Should the KfW development bank support fossil energy projects abroad? The federal government is still looking for an answer. Economics Minister Habeck already has one for himself.
Federal Economics and Climate Protection Minister Robert Habeck warns against extensive investments in fossil fuels abroad. “In my view, we should not invest in fossil infrastructures that we will no longer need later and that will then become bad investments,” said the Green politician of the German Press Agency in Berlin. “There is still no final joint formation of opinion in the government.”
The background is the forthcoming revision of a guideline by the state development bank KfW. It is about the question of whether KfW can also finance projects abroad that include fossil infrastructure – for example pipelines for oil or gas. “KfW has a funding guideline that is geared towards the 1.5 degree target,” said Habeck. “This is now to be reworked.”
Climate cutbacks in terms of energy supply
KfW has guidelines for financing in various sectors such as shipping and iron and steel production. There is still a need for discussion in the oil and gas sector. Climate protectors fear that, in terms of energy supply, cuts should be made to the goal agreed at the Paris Climate Agreement in 2015, to keep global warming well below two degrees compared to the pre-industrial period, but if possible to stop it at 1.5 degrees.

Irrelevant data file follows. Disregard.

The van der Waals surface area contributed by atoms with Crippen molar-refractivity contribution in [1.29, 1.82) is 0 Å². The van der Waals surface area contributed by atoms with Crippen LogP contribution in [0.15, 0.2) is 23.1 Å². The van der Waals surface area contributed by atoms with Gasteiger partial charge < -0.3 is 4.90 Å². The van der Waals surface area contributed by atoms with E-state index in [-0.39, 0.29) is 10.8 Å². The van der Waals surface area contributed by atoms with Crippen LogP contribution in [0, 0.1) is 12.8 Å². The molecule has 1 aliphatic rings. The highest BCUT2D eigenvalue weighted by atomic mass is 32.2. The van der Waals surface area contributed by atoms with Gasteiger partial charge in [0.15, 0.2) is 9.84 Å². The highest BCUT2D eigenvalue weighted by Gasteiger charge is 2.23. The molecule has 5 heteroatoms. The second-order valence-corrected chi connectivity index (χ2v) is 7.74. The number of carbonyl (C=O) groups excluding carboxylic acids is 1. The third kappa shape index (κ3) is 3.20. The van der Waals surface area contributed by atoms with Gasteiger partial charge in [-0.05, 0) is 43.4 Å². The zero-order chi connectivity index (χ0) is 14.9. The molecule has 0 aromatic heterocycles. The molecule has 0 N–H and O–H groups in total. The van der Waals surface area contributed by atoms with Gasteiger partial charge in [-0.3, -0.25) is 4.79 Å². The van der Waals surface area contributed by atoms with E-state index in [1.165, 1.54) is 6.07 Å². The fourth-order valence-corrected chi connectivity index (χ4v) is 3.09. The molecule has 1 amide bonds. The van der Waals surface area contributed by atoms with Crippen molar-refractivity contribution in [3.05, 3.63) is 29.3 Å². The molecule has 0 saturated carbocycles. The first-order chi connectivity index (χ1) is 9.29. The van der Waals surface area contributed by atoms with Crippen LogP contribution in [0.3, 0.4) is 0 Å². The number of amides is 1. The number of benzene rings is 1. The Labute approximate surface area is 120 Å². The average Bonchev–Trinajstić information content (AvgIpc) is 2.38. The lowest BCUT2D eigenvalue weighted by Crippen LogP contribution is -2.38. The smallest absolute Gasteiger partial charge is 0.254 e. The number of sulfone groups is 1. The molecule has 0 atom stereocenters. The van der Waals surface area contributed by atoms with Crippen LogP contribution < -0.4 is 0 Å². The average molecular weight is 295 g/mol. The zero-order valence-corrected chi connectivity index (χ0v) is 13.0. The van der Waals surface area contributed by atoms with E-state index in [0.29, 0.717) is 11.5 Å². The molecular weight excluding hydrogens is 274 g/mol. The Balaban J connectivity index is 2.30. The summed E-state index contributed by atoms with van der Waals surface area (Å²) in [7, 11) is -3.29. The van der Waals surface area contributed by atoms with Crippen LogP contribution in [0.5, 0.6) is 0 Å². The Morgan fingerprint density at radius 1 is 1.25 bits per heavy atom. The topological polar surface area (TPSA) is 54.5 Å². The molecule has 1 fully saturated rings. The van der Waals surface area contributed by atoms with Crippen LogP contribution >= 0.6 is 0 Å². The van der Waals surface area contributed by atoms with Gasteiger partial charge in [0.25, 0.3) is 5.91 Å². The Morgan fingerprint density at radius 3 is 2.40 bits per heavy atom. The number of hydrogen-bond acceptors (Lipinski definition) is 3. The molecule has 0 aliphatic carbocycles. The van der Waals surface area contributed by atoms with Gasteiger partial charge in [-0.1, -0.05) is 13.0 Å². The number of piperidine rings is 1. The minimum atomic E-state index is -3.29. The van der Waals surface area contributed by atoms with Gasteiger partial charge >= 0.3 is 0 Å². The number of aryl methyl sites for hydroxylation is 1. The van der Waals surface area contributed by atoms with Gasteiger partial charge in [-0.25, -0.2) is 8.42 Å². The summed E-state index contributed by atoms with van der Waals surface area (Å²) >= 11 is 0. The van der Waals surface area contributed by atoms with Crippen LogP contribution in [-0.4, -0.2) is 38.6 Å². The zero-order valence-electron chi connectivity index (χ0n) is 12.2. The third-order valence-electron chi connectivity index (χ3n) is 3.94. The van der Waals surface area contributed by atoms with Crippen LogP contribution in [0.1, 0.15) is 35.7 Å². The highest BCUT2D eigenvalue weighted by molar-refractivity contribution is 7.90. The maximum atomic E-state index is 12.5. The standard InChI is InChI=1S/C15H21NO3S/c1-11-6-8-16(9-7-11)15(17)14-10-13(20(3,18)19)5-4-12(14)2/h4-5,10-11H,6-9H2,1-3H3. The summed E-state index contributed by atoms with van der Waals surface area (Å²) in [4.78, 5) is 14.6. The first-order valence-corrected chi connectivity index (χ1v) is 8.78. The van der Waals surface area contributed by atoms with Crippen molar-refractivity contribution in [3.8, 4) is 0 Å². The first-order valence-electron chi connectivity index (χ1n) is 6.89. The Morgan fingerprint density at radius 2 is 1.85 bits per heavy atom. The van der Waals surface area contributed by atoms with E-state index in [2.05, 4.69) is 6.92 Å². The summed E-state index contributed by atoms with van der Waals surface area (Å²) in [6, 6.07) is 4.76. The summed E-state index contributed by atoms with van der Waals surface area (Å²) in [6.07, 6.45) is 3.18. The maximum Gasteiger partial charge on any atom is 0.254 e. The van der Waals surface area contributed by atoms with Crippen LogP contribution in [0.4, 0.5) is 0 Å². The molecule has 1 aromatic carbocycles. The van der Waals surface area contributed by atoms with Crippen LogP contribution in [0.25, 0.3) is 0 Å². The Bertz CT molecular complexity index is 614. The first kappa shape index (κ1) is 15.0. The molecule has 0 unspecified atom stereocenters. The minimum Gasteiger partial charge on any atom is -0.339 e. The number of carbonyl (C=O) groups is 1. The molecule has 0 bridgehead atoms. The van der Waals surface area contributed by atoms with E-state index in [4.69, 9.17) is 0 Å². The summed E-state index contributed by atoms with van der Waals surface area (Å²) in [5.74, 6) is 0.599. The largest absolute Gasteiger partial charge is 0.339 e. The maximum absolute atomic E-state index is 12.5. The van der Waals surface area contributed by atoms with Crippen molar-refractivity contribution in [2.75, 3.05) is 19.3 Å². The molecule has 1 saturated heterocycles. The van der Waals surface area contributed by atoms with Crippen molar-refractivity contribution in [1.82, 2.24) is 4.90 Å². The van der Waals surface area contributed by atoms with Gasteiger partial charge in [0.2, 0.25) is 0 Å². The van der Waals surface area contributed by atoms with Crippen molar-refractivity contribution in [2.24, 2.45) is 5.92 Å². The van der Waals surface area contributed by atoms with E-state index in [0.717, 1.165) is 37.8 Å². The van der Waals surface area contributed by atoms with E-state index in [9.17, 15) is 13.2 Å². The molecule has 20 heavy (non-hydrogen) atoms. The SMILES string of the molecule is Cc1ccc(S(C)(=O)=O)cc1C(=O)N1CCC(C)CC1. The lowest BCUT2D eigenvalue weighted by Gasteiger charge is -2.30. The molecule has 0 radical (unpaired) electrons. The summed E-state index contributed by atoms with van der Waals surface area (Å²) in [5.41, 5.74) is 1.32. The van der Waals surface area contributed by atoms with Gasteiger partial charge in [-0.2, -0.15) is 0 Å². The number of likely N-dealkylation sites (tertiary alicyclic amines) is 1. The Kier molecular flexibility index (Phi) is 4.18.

The new directive could also be relevant for a project in Senegal: Chancellor Olaf Scholz (SPD) had promised the small country in West Africa support in developing a gas field off the coast in May. This could fill at least part of the gap created by the lack of gas from Russia.
“The question is: do we finance natural gas or oil fields for our own needs? And we have to stick to the climate protection goals we have set ourselves,” said Habeck. “The commitments we made at G7 and climate protection summits state that we will no longer invest in fossil energy infrastructure for imports to Europe. We have committed to this and that applies.”
Habeck: focus on future technologies
At last year’s climate conference in Glasgow, Germany and other countries had agreed not to put any new public money into fossil energy projects in other countries until the end of 2022, except in limited and “clearly defined” circumstances that are in line with the Paris climate agreement and the goal of limiting global warming to 1.5 degrees compared to pre-industrial times.
If other countries wanted or had to produce gas for their own use, he would always advise African countries to focus more on future technologies, said Habeck. “But after we – the north-western hemisphere – have built our wealth on the combustion of fossil fuels, of course we shouldn’t ban anything. Former colonial powers who say ‘Please stay poor and climate-neutral’, that’s not possible.” However, he would advise energy production with renewable hydrogen. “That’s the future.”
Habeck was recently in Namibia with the aim of promoting a large hydrogen project. Hydrogen is considered a beacon of hope in the transition to more climate-friendly economies.
Jane Stock is a technology author, who has written for 24 Hours World. She writes about the latest in technology news and trends, and is always on the lookout for new and innovative ways to improve his audience’s experience.